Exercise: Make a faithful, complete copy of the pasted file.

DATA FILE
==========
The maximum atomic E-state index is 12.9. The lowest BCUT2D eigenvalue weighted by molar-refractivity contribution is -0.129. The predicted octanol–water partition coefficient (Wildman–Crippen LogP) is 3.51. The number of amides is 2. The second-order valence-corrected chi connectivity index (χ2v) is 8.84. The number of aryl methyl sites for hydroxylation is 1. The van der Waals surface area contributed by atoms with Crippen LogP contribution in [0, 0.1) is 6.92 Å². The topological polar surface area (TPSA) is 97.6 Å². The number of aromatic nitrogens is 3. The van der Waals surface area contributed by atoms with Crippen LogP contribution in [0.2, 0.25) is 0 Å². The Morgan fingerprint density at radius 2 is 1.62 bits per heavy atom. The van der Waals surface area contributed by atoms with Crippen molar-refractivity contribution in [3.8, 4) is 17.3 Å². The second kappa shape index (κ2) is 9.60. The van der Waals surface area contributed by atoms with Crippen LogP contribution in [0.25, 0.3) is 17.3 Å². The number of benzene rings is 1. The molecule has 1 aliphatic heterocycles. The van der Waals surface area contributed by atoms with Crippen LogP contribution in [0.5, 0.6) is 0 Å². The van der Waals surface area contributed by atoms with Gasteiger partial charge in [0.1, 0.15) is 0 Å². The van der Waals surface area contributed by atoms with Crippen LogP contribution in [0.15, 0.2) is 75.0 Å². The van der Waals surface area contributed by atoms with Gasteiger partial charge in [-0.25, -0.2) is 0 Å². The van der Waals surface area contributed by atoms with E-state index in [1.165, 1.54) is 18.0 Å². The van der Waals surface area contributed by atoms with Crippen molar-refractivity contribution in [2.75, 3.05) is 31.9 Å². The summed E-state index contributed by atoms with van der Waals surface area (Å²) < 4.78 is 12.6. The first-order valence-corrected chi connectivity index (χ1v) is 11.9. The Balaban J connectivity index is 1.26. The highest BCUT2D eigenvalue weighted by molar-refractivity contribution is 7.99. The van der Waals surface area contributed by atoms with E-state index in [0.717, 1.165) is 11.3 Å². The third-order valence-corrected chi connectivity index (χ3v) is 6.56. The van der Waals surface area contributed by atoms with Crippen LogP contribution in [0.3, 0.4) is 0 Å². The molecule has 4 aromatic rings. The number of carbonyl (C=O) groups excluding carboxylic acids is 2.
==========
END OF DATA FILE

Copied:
The maximum atomic E-state index is 12.9. The lowest BCUT2D eigenvalue weighted by molar-refractivity contribution is -0.129. The predicted octanol–water partition coefficient (Wildman–Crippen LogP) is 3.51. The number of amides is 2. The second-order valence-corrected chi connectivity index (χ2v) is 8.84. The number of aryl methyl sites for hydroxylation is 1. The van der Waals surface area contributed by atoms with Crippen LogP contribution in [0, 0.1) is 6.92 Å². The topological polar surface area (TPSA) is 97.6 Å². The number of aromatic nitrogens is 3. The van der Waals surface area contributed by atoms with Crippen LogP contribution in [0.2, 0.25) is 0 Å². The Morgan fingerprint density at radius 2 is 1.62 bits per heavy atom. The van der Waals surface area contributed by atoms with Crippen molar-refractivity contribution in [3.8, 4) is 17.3 Å². The second kappa shape index (κ2) is 9.60. The van der Waals surface area contributed by atoms with Crippen LogP contribution in [0.25, 0.3) is 17.3 Å². The number of benzene rings is 1. The molecule has 1 aliphatic heterocycles. The van der Waals surface area contributed by atoms with Crippen LogP contribution in [0.5, 0.6) is 0 Å². The van der Waals surface area contributed by atoms with Gasteiger partial charge in [0.1, 0.15) is 0 Å². The van der Waals surface area contributed by atoms with Crippen LogP contribution in [0.15, 0.2) is 75.0 Å². The van der Waals surface area contributed by atoms with Gasteiger partial charge in [-0.25, -0.2) is 0 Å². The van der Waals surface area contributed by atoms with E-state index in [1.165, 1.54) is 18.0 Å². The van der Waals surface area contributed by atoms with Crippen molar-refractivity contribution in [2.75, 3.05) is 31.9 Å². The summed E-state index contributed by atoms with van der Waals surface area (Å²) < 4.78 is 12.6. The first-order valence-corrected chi connectivity index (χ1v) is 11.9. The Balaban J connectivity index is 1.26. The highest BCUT2D eigenvalue weighted by molar-refractivity contribution is 7.99. The van der Waals surface area contributed by atoms with E-state index in [0.717, 1.165) is 11.3 Å². The third-order valence-corrected chi connectivity index (χ3v) is 6.56. The van der Waals surface area contributed by atoms with Crippen LogP contribution in [0.3, 0.4) is 0 Å². The molecule has 4 aromatic rings. The number of carbonyl (C=O) groups excluding carboxylic acids is 2.